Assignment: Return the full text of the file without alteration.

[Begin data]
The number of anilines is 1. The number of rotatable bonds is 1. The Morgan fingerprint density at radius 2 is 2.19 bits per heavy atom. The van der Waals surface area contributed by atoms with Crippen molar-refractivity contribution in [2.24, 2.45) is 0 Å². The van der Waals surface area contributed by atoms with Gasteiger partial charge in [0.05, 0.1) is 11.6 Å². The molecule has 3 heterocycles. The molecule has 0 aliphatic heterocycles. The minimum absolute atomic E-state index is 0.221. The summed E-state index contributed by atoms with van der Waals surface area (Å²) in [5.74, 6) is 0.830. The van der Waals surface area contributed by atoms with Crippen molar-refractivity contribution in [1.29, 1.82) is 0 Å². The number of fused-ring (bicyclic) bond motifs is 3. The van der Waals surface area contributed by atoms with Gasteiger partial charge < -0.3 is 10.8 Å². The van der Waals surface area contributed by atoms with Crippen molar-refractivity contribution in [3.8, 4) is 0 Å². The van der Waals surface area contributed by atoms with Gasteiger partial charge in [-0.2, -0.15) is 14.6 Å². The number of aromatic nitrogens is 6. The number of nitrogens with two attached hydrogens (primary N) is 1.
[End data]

The number of anilines is 1. The number of rotatable bonds is 1. The Morgan fingerprint density at radius 2 is 2.19 bits per heavy atom. The van der Waals surface area contributed by atoms with Crippen molar-refractivity contribution in [2.24, 2.45) is 0 Å². The van der Waals surface area contributed by atoms with Gasteiger partial charge in [0.05, 0.1) is 11.6 Å². The molecule has 3 heterocycles. The molecule has 0 aliphatic heterocycles. The minimum absolute atomic E-state index is 0.221. The summed E-state index contributed by atoms with van der Waals surface area (Å²) in [5.74, 6) is 0.830. The van der Waals surface area contributed by atoms with Crippen molar-refractivity contribution in [1.29, 1.82) is 0 Å². The number of fused-ring (bicyclic) bond motifs is 3. The van der Waals surface area contributed by atoms with Gasteiger partial charge < -0.3 is 10.8 Å². The van der Waals surface area contributed by atoms with Crippen molar-refractivity contribution in [3.8, 4) is 0 Å². The van der Waals surface area contributed by atoms with Gasteiger partial charge in [-0.2, -0.15) is 14.6 Å². The number of aromatic nitrogens is 6. The number of nitrogens with two attached hydrogens (primary N) is 1.